The game “Cave Adventure” by William Crowther widely accepted as a form of interactive fiction, this one in particular as the original interactive fiction game, but, as seen in the Aarseth reading, people debate on how it applies or fits into the idea of ergodic literature and cybertexts.
A lot of the debate falls on the word “nonlinear” that Aarseth uses as the defining characteristic of ergodic literature. In my opinion, I think that “Cave Adventure” is the premiere example of this idea of nonlinearity. Aarseth describes the conflict as in how people define the word nonlinear. In his view, most of society “focused on what was being read” while he “focused on what was being read from.” The way that I view this is that pieces of ergodic literature are databases of information, events, people, etc. Whilst traversing the text, one reads events in a linear manner, in that events happen one after another. However, in the grand scheme of the entire database, these events can come from anywhere within the database.
I think it’s also important to establish “Cave Adventure” as a text here. I think the common first reaction is to label the game as common RPG and not a text because it is something that you play and there are things that you control. However, according to Aarseth, they are similar (not exactly the same but similar) to “other literary phenomena” because they “produce verbal structures.” What sets this form of interactive fiction apart from both printed books and role playing games is that it combines aspects of both worlds.
Essentially most of Aarseth’s argument comes from how we define these literary objects. The quote that stood out to me the most from Aarseth was the following; “When much energy is spent on showing that P is a perfectly deserving type of Q, the more fundamental question of what P is will often be neglected.” Basically, if we keep trying to say that, for example, interactive fiction such as “Cave Adventure” is perfectly like other types of literature, we miss the point that interactive fiction is a standalone type of literature and has interesting characteristics that make it unique.
In this case, I think that “Cave Adventure” is defined by its nonlinearity. In this case, more than other forms of ergodic literature, the reader can visually see the nonlinear breaks because you no doubt will get lost and have to backtrack. This also erases the idea that the events happen linearly as well, especially after you read the same scene 4 times in a span of 10 minutes. For example, while I was playing the game, I got “lost” before even reaching the cave, wandering about and reading the same 4 scenes, yet thinking I was taking a different path every time. So, as the title implies, the story that I experienced included a grueling trek to find the cave in what was physically, within the database of the game, a pretty small area.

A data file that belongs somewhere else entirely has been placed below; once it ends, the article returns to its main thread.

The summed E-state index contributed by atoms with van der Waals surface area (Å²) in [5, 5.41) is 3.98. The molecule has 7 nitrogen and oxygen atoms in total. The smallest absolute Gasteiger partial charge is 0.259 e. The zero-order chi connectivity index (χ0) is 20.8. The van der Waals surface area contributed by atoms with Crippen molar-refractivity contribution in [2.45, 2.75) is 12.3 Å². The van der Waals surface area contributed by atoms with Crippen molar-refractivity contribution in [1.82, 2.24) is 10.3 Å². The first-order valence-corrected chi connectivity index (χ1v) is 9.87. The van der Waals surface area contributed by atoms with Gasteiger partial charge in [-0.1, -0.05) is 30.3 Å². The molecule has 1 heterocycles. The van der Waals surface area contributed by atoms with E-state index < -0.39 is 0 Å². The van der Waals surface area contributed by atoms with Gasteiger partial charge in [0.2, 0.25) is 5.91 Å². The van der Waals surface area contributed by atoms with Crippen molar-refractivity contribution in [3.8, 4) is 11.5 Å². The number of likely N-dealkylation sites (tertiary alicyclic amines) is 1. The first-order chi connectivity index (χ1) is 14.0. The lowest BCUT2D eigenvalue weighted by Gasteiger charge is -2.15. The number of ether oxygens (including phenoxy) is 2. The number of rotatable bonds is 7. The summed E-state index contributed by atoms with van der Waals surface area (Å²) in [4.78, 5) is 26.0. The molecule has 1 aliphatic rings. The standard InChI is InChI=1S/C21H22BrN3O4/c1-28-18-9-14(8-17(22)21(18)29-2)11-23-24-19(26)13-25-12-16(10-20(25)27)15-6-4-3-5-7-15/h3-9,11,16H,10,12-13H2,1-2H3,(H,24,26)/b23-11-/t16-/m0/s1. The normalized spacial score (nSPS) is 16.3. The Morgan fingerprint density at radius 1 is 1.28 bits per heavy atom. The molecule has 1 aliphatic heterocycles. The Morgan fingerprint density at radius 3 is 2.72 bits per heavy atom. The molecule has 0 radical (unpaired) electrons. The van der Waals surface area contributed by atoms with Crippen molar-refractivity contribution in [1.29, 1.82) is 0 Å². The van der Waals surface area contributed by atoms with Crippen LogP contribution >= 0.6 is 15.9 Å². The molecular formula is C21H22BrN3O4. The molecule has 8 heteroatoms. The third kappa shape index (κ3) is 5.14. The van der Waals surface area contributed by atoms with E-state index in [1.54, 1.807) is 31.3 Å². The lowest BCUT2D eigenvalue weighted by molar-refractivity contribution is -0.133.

Thus “Cave Adventure becomes a literal form of Aarseth’s idea that ergodic literature is much like a multicursal labyrinth. The text takes quite a bit of effort to traverse, it’s almost impossible unless you take notes and map out the cave while playing. While a cave resembles a labyrinth because both contain mazes, the more important part is that when you make a decision, that decision makes other parts of the story (or cave) less accessible. This came out in my own experiences within the game. I played the game twice, giving myself a day apart between. While I died multiple times both days, I ended up in completely different parts of the cave without even trying that hard. The second day I reached a cavern I didn’t know exist that brought me through a brand new storyline.
This is the defining characteristic of ergodic literature. Yes the events you read happen linearly in a sense because they create a storyline. However, that storyline changes based on your decisions, an effort you, the reader, put into the story, something you cannot do with a printed book.